Four Basic Principles for a Full, Transparent, and Fair Impeachment Trial
Article I of the Constitution grants the House the sole power of impeachment, and if the House does impeach, the Senate the “sole power to try all impeachments.” It also provides that the Chief Justice of the U.S. Supreme Court will preside if the trial involves a president. The Constitution authorizes the Senate to “determine the rules of its proceedings,” including additional rules governing an impeachment trial by the Senate. The Senate has established and may modify its own rules supplementing these constitutional requirements. Four principles for a full, fair and transparent trial.
- Trial procedures should be established before the trial commences. A trial can only be fair if the rules are agreed to in advance. For that reason, any supplemental rules or modifications to the existing rules should be agreed to before the trial commences.
- The Senate should hear the full case before voting on the President’s removal. The Senate must allow members of the House to present the case for the President’s removal and the President should be afforded an opportunity to respond. Both should occur before a vote to dispose of or approve an article of impeachment.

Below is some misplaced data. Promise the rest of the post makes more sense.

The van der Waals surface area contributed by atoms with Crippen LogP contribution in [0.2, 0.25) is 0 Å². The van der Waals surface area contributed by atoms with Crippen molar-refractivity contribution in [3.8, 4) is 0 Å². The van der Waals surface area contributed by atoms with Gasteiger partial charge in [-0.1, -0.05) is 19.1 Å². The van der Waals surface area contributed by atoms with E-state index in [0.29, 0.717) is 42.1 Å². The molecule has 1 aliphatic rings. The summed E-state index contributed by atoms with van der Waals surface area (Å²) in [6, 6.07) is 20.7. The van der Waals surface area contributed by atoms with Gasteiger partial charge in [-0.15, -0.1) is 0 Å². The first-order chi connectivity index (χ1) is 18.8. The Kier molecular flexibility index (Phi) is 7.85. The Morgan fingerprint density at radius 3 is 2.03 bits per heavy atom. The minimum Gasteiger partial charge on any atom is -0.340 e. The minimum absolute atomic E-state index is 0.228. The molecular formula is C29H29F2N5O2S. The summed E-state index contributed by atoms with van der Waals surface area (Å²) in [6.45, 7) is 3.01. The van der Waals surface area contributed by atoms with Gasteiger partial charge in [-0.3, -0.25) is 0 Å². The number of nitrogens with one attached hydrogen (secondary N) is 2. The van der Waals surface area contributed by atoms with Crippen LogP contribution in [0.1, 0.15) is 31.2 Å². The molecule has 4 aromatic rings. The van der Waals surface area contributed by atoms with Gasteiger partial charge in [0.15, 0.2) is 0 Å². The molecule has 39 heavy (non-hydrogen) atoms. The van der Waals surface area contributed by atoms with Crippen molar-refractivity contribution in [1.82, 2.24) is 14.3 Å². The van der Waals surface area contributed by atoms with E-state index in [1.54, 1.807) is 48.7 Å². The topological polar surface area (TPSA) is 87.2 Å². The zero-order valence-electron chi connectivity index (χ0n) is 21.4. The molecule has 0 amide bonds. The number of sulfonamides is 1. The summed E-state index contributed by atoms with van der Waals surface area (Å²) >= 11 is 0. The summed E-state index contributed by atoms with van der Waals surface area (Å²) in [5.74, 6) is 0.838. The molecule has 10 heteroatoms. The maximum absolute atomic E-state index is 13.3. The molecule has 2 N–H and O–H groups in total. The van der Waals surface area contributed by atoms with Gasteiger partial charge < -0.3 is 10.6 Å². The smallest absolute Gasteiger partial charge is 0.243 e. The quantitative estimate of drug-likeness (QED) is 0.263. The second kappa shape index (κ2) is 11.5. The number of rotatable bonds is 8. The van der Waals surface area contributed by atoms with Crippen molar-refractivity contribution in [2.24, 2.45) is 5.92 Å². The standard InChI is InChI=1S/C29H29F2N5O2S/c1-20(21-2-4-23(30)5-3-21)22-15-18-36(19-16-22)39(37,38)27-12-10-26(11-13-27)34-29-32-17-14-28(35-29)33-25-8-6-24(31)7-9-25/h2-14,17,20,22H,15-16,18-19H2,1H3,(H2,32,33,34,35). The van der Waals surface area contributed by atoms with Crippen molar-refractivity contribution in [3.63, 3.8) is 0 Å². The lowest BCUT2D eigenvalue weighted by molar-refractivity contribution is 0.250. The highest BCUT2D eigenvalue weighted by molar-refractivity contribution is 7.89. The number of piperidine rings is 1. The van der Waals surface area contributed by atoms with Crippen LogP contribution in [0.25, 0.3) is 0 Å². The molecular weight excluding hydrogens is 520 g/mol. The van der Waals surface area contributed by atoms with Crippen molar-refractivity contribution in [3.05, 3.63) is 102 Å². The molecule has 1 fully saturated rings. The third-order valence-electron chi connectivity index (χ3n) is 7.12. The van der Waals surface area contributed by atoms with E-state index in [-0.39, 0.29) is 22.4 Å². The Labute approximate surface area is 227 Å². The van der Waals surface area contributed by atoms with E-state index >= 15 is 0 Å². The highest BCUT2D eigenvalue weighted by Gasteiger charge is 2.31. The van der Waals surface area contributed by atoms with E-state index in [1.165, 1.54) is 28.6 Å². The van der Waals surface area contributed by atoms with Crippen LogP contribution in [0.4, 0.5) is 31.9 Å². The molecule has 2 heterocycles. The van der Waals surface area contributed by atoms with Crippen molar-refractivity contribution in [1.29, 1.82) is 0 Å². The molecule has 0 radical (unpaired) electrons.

- The trial should be open to the public. An impeachment trial of a president is a matter of exceptional importance to the American people. They should be able to understand the case for the President’s removal and the President’s defense. The doors to the Senate chamber should be open and the American people permitted to witness the proceedings to the extent possible. Transparency should only be sacrificed to advance compelling interests such as the sanctity of Senate deliberations, the need to protect legitimately classified information, or the recognition of a whistleblower’s right to anonymity.
- Each Senator should take seriously his or her oath to “do impartial justice” and to “support and defend the Constitution.” The question is not whether to support the President. The question is whether the President has committed treason, bribery, or other high crimes and misdemeanors within the meaning of the